Jason Brune

DEC Commissioner Jason Brune speaks at the chamber of commerce luncheon on Tuesday. 

The head of the Alaska Department of Environmental Conservation told about 100 people at a luncheon Tuesday that he is confident the newest plan to reduce air pollution in Fairbanks and North Pole will succeed by 2030 if not sooner.

The DEC focused on “trying not to have a big impact on the residents” in ongoing efforts to bring the area into compliance with the federal Clean Air Act, DEC Commissioner Jason Brune said.

“I think the great news is, within the decade, we will have solved this problem with what we have put forward,” Brune told members of the Greater Fairbanks Chamber of Commerce. He was the featured speaker at the chamber’s weekly luncheon at the Carlson Center.

The commissioner went over some of the pollution control measures that went into effect on Jan. 8 and more measures being implemented in years to come. He touched on state air pollution regulation enforcement. Brune said to expect more burn bans because of stricter thresholds for calling air quality advisories. He spent most of his time offering examples of how the DEC relaxed some of its proposed measures in response to criticism.

Reductions in air pollution in recent years show that efforts are on the right track, Brune said, but more pollution-control measures will be offered for public comment later this year.

“We now have to prove that we can decrease the PM2.5 levels in the air by 5% on an annual basis,” he said. 

The state has sent out 59 advisory letters this winter to suspected polluters, according to DEC officials. Five complaint letters, which Brune said are more sternly worded, have gone out to suspected second offenders.

The next step is civil court. That has yet to happen under Brune’s watch, he said during an interview after his speech. He hopes it doesn’t come to that, he said, but for people who hear about a burn ban and decide to burn a tire in their backyard, he said, “for those types of people, we are going to have to take action and we will.”

State regulators are driving around and monitoring compliance, Brune told reporters.

One of the pollution control measures highlighted by the commissioner during his speech was a mandatory change for people who burn oil for heat. The state is mandating a change from No. 2 grade oil to No. 1 grade oil, which is more expensive. That deadline was pushed back to 2022 except for the Golden Valley Electric Association. The utility will be required to burn No. 1 oil at its power plant in North Pole on bad air days starting later this year, according to DEC officials.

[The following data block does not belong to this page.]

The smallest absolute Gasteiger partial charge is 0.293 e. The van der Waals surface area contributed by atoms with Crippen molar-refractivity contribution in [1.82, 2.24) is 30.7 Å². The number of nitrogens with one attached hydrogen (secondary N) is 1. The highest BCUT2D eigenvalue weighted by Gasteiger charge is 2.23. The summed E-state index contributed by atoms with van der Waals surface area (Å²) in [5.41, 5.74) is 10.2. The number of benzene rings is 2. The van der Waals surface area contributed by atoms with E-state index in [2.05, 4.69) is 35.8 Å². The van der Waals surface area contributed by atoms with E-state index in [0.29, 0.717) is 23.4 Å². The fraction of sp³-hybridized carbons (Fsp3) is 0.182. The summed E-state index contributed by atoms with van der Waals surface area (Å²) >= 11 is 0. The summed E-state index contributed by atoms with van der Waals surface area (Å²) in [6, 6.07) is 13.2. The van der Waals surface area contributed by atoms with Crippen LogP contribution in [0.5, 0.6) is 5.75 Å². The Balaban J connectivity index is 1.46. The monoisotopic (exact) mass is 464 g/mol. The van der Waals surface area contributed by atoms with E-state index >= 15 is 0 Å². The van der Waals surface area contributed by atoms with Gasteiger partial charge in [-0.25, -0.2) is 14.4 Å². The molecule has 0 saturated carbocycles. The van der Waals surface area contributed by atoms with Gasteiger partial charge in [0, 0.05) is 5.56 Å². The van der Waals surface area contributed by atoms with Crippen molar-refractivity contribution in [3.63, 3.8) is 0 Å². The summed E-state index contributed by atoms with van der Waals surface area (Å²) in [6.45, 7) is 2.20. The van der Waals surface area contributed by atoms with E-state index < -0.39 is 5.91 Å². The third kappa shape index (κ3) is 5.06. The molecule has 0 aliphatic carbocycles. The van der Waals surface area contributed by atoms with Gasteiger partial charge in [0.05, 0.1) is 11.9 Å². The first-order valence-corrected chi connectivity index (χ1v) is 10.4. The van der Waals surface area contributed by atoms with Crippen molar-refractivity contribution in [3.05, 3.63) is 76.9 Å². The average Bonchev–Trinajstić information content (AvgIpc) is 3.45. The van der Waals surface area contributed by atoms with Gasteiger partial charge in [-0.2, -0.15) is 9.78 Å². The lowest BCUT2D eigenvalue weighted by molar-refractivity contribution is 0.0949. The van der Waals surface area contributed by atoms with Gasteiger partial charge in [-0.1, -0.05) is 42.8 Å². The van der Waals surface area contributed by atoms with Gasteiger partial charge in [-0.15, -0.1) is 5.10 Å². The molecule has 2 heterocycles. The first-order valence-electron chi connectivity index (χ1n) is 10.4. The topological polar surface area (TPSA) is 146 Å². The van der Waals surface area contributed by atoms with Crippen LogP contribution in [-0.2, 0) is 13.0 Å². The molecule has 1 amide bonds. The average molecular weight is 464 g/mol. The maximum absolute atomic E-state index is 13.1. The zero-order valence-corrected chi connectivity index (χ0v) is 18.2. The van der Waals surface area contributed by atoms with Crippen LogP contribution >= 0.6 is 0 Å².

Sometime in 2023, the state will implement even stricter rules for power plants such as GVEA, according to Brune. GVEA was given more time to prepare while the state explores mandating ultra low sulfur diesel at its North Pole power plant.

The state is also holding back on requirements for the Fort Wainwright coal-fired power plant — one of the oldest in the nation — so officials there can review options for either updating or replacing the facility, according to Brune.

The DEC dropped the allowed sulfur content in coal burned at area power plants, but by less than what was originally proposed, Brune said.

He also discussed a requirement for wood sellers to sell only dry wood. The start date for that measure was pushed back to begin in the fall of 2021.

“We took the comments that we received and we made changes based on your input,” Brune said in his public remarks.

He praised GVEA for purchasing chimney smoke scrubbers that are reportedly being installed in private homes in North Pole.

Brune said he will be seeking another $5 million grant from the U.S. Environmental Protection Agency to reduce air pollution in Fairbanks.

Chances of approval are good, he said, because “we have some of the worst air in the nation on non-attainment days.”

After his remarks, he was approached by Jack Wilbur, chairman of the finance committee for the Interior Gas Utility, who lobbied for assistance with converting residents to cleaner-burning natural gas. The IGU is making a big push to add customers next summer, but that will involve people needing to modify or replace furnaces at their own expense.

Brune said the EPA deemed the state’s newest pollution plan, submitted in December, as complete and will take up to a year to decide whether to approve it. At the same time, another plan with more control measures is in development.

Air pollution control measures apply in a federally-recognized area known as the non-attainment area, which includes the most polluted areas of the borough such as the cities, Badger Road and West Fairbanks.

Air pollution monitors in Fairbanks and North Pole spike on cold winter days when the air is stagnant and chimney smoke lingers at ground level. Minuscule particulates in the smoke are a well-documented health hazard.

Contact staff writer Amanda Bohman at 459-7545. Follow her at twitter.com/FDNMborough.